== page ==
"Through the process of capturing and creating the images for this project," Yazzie writes, "it has become clear to me that despite the early detachment from my maternal root, I am who I am through my mother."
Yazzie's dazzling works are just one part of the knock-your-socks-off show P.O.V.: Interpreting the Human Figure. Curated by the Bernal Gallery's David Andres, this museum-quality exhibition showcases six artists who offer refreshing takes on the human body. (Andres selected four artists from Arizona, and two from elsewhere—New York and Colombia—whose work is in the collection of Tucsonan Dan Leach.)
Overturning the art historical tradition of the male gaze—men looking at women—this show subverts the standard P.O.V., or point of view: It has three women portraying women, and three men portraying men.
Like Yazzie, masterful Bailey Doogan looks at women past the first beauty of youth. Now retired from the UA, she has for years documented the aging of her own body. Here, she shows four giant charcoals on primed paper, from a series with a cleverly punning title, Self Exam in Nation. In all four, a nude woman stands in a brightly lit modernist space, intently examining one of her body parts: a thigh, a breast, a hip. We never see her face, so absorbed is she in looking at her soft flesh, and poking and prodding its folds. Beautifully rendered in deft charcoal lines, with the white gesso shining in between, the creases of her body are celebrated as a record of a long life well-lived.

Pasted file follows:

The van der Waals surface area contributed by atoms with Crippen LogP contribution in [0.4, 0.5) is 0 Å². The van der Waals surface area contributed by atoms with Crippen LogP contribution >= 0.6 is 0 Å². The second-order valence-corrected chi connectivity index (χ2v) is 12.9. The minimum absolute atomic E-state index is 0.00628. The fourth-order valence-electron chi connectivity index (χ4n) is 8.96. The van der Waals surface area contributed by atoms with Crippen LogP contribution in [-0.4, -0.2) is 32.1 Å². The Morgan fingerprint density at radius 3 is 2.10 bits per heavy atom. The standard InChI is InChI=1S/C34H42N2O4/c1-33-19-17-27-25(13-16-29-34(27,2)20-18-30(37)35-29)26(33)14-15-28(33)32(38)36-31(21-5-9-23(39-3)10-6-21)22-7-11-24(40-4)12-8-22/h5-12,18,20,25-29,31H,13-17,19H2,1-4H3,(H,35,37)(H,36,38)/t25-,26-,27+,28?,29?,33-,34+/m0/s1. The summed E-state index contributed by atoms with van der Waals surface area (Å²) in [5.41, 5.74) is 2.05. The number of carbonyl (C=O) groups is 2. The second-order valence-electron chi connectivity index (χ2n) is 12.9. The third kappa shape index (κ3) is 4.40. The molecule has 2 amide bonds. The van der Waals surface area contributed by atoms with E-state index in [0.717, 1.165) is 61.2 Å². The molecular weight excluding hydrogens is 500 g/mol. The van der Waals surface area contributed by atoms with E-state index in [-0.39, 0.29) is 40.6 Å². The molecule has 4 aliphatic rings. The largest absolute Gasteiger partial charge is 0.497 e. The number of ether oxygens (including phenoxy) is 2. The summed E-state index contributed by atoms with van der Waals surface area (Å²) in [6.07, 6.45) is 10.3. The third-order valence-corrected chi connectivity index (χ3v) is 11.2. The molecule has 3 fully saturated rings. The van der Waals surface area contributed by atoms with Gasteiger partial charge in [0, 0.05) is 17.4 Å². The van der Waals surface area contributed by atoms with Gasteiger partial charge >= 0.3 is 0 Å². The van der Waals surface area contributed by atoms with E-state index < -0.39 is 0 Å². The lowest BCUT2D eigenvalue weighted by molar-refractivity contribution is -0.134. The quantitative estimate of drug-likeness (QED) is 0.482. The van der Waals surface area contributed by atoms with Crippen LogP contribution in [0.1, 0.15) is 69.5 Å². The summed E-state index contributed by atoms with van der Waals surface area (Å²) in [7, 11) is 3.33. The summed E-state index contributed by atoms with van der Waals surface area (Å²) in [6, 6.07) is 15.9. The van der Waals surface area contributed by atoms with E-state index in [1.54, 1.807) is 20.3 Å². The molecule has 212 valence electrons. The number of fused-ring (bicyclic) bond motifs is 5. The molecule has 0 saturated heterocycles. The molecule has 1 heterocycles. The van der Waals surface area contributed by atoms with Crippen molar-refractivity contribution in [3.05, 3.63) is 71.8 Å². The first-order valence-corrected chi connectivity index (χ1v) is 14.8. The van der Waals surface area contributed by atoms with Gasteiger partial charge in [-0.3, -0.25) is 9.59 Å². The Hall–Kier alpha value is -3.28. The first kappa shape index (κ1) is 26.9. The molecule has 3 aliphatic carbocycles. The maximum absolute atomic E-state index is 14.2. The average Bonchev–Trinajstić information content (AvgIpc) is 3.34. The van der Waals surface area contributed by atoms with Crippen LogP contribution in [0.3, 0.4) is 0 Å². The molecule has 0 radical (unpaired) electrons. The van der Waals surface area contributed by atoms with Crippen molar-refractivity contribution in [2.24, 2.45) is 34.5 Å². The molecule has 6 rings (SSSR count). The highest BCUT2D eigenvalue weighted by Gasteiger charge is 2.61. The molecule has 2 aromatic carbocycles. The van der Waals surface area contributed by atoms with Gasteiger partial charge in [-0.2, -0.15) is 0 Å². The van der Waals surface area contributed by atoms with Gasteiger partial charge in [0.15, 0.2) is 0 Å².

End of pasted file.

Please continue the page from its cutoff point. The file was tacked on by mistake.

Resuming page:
Judith Stewart, a Rancho Linda Vista artist who shows frequently at Davis Dominguez Gallery, creates sculptures of young bodies interrupted. Her young women are patched and cracked, with swaths of bronze or clay sliding over each other, but not always meeting. Though these pieces have a little bit of the air of ancient artifacts, their apertures and gaps also suggest something else: the promise of young lives yet to be lived, of openings still to be filled in.
"Girl With the Spiral Hair" is clay and steel, a figure of a young woman with hair both punked-out and Medusa-like, both new and old. She stands jauntily, one foot on the verge of stepping out, ready to walk into her future.